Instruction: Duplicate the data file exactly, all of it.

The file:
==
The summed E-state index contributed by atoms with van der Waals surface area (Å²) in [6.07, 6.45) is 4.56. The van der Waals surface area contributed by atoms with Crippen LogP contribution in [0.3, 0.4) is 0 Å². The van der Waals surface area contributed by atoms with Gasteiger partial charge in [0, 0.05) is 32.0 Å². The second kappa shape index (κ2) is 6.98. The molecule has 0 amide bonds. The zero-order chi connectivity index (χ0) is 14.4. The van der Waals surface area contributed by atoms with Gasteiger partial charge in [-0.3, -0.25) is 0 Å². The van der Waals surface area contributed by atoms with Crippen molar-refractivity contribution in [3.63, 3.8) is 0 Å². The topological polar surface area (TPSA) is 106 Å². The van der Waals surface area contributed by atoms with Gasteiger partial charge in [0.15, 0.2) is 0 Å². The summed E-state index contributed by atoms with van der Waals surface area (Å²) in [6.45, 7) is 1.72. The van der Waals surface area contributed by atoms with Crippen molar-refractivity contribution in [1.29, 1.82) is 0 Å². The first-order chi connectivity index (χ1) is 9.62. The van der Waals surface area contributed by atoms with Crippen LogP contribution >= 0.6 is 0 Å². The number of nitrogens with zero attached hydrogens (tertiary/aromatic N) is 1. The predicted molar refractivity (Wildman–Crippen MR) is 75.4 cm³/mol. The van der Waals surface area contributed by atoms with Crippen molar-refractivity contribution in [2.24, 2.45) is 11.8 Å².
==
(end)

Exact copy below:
The summed E-state index contributed by atoms with van der Waals surface area (Å²) in [6.07, 6.45) is 4.56. The van der Waals surface area contributed by atoms with Crippen LogP contribution in [0.3, 0.4) is 0 Å². The van der Waals surface area contributed by atoms with Gasteiger partial charge in [0, 0.05) is 32.0 Å². The second kappa shape index (κ2) is 6.98. The molecule has 0 amide bonds. The zero-order chi connectivity index (χ0) is 14.4. The van der Waals surface area contributed by atoms with Gasteiger partial charge in [-0.3, -0.25) is 0 Å². The van der Waals surface area contributed by atoms with Crippen molar-refractivity contribution in [3.63, 3.8) is 0 Å². The topological polar surface area (TPSA) is 106 Å². The van der Waals surface area contributed by atoms with Gasteiger partial charge in [0.15, 0.2) is 0 Å². The summed E-state index contributed by atoms with van der Waals surface area (Å²) in [6.45, 7) is 1.72. The van der Waals surface area contributed by atoms with Crippen molar-refractivity contribution in [1.29, 1.82) is 0 Å². The first-order chi connectivity index (χ1) is 9.62. The van der Waals surface area contributed by atoms with Crippen LogP contribution >= 0.6 is 0 Å². The number of nitrogens with zero attached hydrogens (tertiary/aromatic N) is 1. The predicted molar refractivity (Wildman–Crippen MR) is 75.4 cm³/mol. The van der Waals surface area contributed by atoms with Crippen molar-refractivity contribution in [2.24, 2.45) is 11.8 Å².